Well, that’s a confrontational title, isn’t it?
The last three presentations I watched all suffered from the same fundamental mistake. It’s very common and there’s a good chance your presentations might feature this design error as well.
Now when I say “design error” I’m not talking about PowerPoint layout or use of graphics or any other visual design aspects. I’m talking about the conceptual design of deciding what you want to share with your audience.
The conceptual error that most presenters make is to think of their task as one of sharing data with the listener. The presentation is primarily a collection of graphs, tables, or lists of reference information on slide after slide. Displaying factual information becomes the purpose of the presentation.
That’s wrong. It’s ALWAYS wrong.
Presentations are the least effective way to make reference information available. White papers, PDF documents, web pages, and textbooks are designed to collect and make information easily accessible. They are mediums that are built around the “whats” in life. The nouns of our existence. “This is a thing that exists. This is another thing that exists.”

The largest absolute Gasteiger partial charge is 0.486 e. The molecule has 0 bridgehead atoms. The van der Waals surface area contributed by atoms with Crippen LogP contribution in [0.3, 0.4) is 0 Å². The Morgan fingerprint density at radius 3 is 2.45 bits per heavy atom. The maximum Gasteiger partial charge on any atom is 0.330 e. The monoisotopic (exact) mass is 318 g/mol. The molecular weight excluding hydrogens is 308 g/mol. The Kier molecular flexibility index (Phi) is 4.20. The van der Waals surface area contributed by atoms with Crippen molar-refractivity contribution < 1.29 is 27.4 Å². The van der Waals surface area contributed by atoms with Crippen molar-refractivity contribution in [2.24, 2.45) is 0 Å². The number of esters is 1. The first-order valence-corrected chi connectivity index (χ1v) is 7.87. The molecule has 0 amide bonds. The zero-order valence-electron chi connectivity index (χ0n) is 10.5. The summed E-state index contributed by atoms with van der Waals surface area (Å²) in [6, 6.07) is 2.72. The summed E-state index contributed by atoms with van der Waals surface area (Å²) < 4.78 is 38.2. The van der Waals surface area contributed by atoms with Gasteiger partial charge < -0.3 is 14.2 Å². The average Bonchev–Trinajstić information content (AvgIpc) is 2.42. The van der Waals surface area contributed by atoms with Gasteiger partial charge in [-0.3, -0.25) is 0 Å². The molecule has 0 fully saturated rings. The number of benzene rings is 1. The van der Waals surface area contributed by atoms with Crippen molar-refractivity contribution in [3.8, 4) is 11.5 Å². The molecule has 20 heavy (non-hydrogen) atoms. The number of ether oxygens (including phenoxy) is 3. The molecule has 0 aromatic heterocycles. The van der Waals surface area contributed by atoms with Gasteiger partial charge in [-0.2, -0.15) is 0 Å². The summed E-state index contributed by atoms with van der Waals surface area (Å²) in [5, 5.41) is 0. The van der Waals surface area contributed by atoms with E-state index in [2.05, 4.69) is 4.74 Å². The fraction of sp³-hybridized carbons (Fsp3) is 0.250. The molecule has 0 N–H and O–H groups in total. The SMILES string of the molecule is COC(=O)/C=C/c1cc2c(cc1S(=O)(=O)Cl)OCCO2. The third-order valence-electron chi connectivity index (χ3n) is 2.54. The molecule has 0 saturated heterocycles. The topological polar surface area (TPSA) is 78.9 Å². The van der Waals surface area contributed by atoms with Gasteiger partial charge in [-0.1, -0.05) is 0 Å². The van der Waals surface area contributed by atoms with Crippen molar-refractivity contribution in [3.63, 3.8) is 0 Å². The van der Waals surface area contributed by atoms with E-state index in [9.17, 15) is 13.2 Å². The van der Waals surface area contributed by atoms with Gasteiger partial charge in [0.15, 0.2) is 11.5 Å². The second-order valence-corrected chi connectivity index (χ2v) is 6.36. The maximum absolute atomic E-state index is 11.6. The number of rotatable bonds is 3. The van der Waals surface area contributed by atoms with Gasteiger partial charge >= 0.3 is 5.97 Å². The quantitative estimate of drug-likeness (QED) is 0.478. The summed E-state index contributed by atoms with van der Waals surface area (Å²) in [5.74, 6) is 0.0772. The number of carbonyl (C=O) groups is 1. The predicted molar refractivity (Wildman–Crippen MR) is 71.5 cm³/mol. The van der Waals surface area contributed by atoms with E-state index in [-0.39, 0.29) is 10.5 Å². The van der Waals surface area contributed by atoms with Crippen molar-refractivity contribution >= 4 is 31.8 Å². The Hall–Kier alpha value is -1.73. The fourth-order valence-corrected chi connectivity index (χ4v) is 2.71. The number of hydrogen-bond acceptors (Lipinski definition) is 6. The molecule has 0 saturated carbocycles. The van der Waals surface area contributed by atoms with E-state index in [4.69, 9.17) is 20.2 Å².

A presentation on the other hand is a transient thing. It exists in the world of verbs… a vehicle designed to make people think, feel, or act. “How can you use the information? Why is it important? Who is it appropriate for? Where can you find it?”
Of course you can include data in a presentation. It would be ridiculous for me to say that a graph or table should never appear on a presentation slide. But the point of including the data is never simply to show it. The data must be there to support the way you want to influence the listener. How does learning this information affect them? How does it provide a benefit? If you can’t clearly articulate that, the data doesn’t belong in the presentation. Let it live in a reference location for later study.
You get to choose your role as a presenter. You can offer insights, be a mentor, help to drive behavior changes, encourage new perspectives. Or you can be an audio version of a textbook. I know which I would rather listen to.